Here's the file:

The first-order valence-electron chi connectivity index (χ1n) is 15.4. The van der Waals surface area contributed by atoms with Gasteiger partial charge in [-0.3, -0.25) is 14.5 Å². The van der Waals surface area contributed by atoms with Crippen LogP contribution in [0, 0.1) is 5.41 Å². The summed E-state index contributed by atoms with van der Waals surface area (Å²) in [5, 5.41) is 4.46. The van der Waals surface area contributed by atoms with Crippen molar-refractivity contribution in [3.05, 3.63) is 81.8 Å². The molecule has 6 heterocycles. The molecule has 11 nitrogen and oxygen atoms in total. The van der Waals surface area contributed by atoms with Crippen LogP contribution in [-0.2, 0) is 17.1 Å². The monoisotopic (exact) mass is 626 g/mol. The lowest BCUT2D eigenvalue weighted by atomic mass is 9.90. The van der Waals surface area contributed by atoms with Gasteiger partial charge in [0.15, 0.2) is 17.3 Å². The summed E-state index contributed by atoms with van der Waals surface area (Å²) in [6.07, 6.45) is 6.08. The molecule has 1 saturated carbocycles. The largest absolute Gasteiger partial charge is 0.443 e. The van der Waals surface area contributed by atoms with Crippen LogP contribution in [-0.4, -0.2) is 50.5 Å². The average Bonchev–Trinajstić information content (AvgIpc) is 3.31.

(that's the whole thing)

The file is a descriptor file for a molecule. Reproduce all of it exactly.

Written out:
The first-order valence-electron chi connectivity index (χ1n) is 15.4. The van der Waals surface area contributed by atoms with Gasteiger partial charge in [-0.3, -0.25) is 14.5 Å². The van der Waals surface area contributed by atoms with Crippen LogP contribution in [0, 0.1) is 5.41 Å². The summed E-state index contributed by atoms with van der Waals surface area (Å²) in [5, 5.41) is 4.46. The van der Waals surface area contributed by atoms with Crippen molar-refractivity contribution in [3.05, 3.63) is 81.8 Å². The molecule has 6 heterocycles. The molecule has 11 nitrogen and oxygen atoms in total. The van der Waals surface area contributed by atoms with Crippen LogP contribution in [-0.2, 0) is 17.1 Å². The monoisotopic (exact) mass is 626 g/mol. The lowest BCUT2D eigenvalue weighted by atomic mass is 9.90. The van der Waals surface area contributed by atoms with Gasteiger partial charge in [0.15, 0.2) is 17.3 Å². The summed E-state index contributed by atoms with van der Waals surface area (Å²) in [6.07, 6.45) is 6.08. The molecule has 1 saturated carbocycles. The largest absolute Gasteiger partial charge is 0.443 e. The van der Waals surface area contributed by atoms with Crippen LogP contribution in [-0.4, -0.2) is 50.5 Å². The average Bonchev–Trinajstić information content (AvgIpc) is 3.31.